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Bitcoin miner Core Scientific files for bankruptcy, will continue mining

Core Scientific’s 104 megawatt Bitcoin mining data center in Marble, North Carolina

Carey McKelvey

Core Scientific, one of the largest publicly traded crypto mining companies in the United States, filed for Chapter 11 bankruptcy protection in Texas early Wednesday morning, according to a person familiar with the company̵[ads1]7;s finances. The move follows a year of falling cryptocurrency prices and rising energy prices.

Nuclear mines for proof-of-work cryptocurrencies like bitcoin. The process involves running data centers across the country, packed with highly specialized computers that crunch mathematical equations to validate transactions while simultaneously creating new tokens. The process requires expensive equipment, some technical know-how and a lot of electricity.

Core’s market value had fallen to $78 million by the end of trading on Tuesday, down from a valuation of $4.3 billion in July 2021 when the company went public through a special purpose acquisition company, or SPAC. The stock has fallen more than 98% in the past year.

The company continues to generate positive cash flow, but the cash is not sufficient to repay the financing debt on equipment it leases, according to a person familiar with the company’s situation. The company will not liquidate but will continue to operate normally while reaching an agreement with senior secured bondholders, who sit on the bulk of the company’s debt, according to this person, who declined to be named to discuss confidential company matters.

Core had previously said in an October filing that holders of common stock could suffer “a total loss of their investment,” but that may not be the case if the overall industry recovers. The agreement with Core’s convertible bondholders is structured in such a way that if the business environment for bitcoin actually improves, equity holders may not be completely wiped out. The company also revealed it would not make debt payments due in late October and early November – and said creditors were free to sue the company for non-payment.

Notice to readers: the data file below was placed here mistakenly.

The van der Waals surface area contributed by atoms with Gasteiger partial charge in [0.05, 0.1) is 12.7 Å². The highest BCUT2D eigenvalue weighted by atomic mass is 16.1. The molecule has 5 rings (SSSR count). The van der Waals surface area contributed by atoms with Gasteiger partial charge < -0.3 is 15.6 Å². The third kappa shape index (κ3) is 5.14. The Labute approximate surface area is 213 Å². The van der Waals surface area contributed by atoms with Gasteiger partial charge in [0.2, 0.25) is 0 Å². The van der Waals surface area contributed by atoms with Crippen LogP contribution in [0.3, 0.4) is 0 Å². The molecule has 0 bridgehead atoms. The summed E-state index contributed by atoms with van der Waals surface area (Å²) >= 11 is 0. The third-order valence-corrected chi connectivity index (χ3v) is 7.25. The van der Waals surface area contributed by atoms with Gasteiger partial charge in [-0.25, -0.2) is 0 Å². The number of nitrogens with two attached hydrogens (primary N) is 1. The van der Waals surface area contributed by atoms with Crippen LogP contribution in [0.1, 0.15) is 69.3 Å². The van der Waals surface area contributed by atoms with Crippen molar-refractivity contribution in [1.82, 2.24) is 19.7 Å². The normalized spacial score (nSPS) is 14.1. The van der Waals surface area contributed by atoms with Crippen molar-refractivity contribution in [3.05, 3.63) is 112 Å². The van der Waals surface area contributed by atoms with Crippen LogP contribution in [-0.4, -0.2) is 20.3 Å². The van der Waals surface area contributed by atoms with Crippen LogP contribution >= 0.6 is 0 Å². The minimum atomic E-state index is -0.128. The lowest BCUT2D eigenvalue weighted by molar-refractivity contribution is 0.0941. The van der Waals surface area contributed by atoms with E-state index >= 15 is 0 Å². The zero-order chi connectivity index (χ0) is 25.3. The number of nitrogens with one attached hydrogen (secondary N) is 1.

Core, which primarily produces bitcoin, has seen the price of the token fall from an all-time high above $69,000 in November 2021 to around $16,800. it is profit margins.

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The Austin, Texas-based miner, which has operations in North Dakota, North Carolina, Georgia and Kentucky, said in its October filing that “operating results and liquidity have been severely impacted by the prolonged decline in the price of bitcoin, the increase in electricity costs, ” as well as “the increase in the global hash rate of the bitcoin network” – a term used to describe the computing power of all miners in the bitcoin network.

Crypto lender Celsius, which filed for bankruptcy protection in July, was a core customer. When Celsius’ debt was wiped out in bankruptcy proceedings, it put a strain on Core’s balance sheet, in yet another example of the contagion effect rippling through the crypto sector this year.

Core – which is one of the largest providers of blockchain infrastructure and hosting, as well as one of the largest digital asset miners, in North America – is not alone in its struggles.

Compute North, which provides hosting services and infrastructure for crypto mining, filed for Chapter 11 bankruptcy in September, and another miner, Marathon Digital Holdings, reported an $80 million exposure to Compute North.

Meanwhile, Greenidge Generation, a vertically integrated crypto miner, reported a second-quarter net loss of more than $100 million in August and “paused” plans to expand into Texas. And shares of Argo plunged 60% after announcing on October 31 that its plan to raise $27 million with a “strategic investor” was no longer happening.

Bitcoin miner Core Scientific files for bankruptcy, will continue mining

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